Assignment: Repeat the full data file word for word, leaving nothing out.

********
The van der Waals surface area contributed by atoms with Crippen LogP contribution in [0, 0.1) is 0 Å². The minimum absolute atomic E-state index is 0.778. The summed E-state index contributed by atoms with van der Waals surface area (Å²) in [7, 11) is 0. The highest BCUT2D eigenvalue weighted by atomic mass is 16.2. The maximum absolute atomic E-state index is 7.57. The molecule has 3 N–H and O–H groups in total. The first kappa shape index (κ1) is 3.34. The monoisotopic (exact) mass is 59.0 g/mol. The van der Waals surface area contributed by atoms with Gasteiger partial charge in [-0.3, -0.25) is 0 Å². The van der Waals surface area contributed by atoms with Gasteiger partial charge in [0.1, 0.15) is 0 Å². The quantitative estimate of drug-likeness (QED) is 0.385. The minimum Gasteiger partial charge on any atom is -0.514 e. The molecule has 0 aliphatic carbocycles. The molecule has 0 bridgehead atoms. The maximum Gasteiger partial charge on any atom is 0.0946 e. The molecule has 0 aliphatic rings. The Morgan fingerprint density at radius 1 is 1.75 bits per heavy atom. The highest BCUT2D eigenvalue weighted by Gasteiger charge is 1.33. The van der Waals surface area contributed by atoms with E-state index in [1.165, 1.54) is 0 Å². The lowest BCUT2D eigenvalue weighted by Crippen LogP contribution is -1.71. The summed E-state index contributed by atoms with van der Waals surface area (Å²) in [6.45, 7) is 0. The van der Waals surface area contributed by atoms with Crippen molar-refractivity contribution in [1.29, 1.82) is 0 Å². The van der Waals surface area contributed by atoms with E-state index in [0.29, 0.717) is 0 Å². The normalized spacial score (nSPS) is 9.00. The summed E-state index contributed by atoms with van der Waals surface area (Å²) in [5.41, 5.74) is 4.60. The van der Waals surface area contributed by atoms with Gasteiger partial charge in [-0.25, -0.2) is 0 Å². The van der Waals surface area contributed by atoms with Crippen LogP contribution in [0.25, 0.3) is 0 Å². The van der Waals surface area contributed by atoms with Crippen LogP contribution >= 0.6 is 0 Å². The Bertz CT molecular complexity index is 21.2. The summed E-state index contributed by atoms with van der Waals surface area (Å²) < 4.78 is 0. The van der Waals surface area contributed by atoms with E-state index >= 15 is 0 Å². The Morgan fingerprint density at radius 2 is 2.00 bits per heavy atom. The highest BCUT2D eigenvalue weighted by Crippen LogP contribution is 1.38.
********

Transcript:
The van der Waals surface area contributed by atoms with Crippen LogP contribution in [0, 0.1) is 0 Å². The minimum absolute atomic E-state index is 0.778. The summed E-state index contributed by atoms with van der Waals surface area (Å²) in [7, 11) is 0. The highest BCUT2D eigenvalue weighted by atomic mass is 16.2. The maximum absolute atomic E-state index is 7.57. The molecule has 3 N–H and O–H groups in total. The first kappa shape index (κ1) is 3.34. The monoisotopic (exact) mass is 59.0 g/mol. The van der Waals surface area contributed by atoms with Gasteiger partial charge in [-0.3, -0.25) is 0 Å². The van der Waals surface area contributed by atoms with Gasteiger partial charge in [0.1, 0.15) is 0 Å². The quantitative estimate of drug-likeness (QED) is 0.385. The minimum Gasteiger partial charge on any atom is -0.514 e. The molecule has 0 aliphatic carbocycles. The molecule has 0 bridgehead atoms. The maximum Gasteiger partial charge on any atom is 0.0946 e. The molecule has 0 aliphatic rings. The Morgan fingerprint density at radius 1 is 1.75 bits per heavy atom. The highest BCUT2D eigenvalue weighted by Gasteiger charge is 1.33. The van der Waals surface area contributed by atoms with E-state index in [1.165, 1.54) is 0 Å². The lowest BCUT2D eigenvalue weighted by Crippen LogP contribution is -1.71. The summed E-state index contributed by atoms with van der Waals surface area (Å²) in [6.45, 7) is 0. The van der Waals surface area contributed by atoms with Crippen molar-refractivity contribution in [1.29, 1.82) is 0 Å². The van der Waals surface area contributed by atoms with E-state index in [0.29, 0.717) is 0 Å². The normalized spacial score (nSPS) is 9.00. The summed E-state index contributed by atoms with van der Waals surface area (Å²) in [5.41, 5.74) is 4.60. The van der Waals surface area contributed by atoms with Gasteiger partial charge in [-0.25, -0.2) is 0 Å². The van der Waals surface area contributed by atoms with Crippen LogP contribution in [0.25, 0.3) is 0 Å². The van der Waals surface area contributed by atoms with Crippen LogP contribution >= 0.6 is 0 Å². The Bertz CT molecular complexity index is 21.2. The summed E-state index contributed by atoms with van der Waals surface area (Å²) < 4.78 is 0. The van der Waals surface area contributed by atoms with E-state index >= 15 is 0 Å². The Morgan fingerprint density at radius 2 is 2.00 bits per heavy atom. The highest BCUT2D eigenvalue weighted by Crippen LogP contribution is 1.38.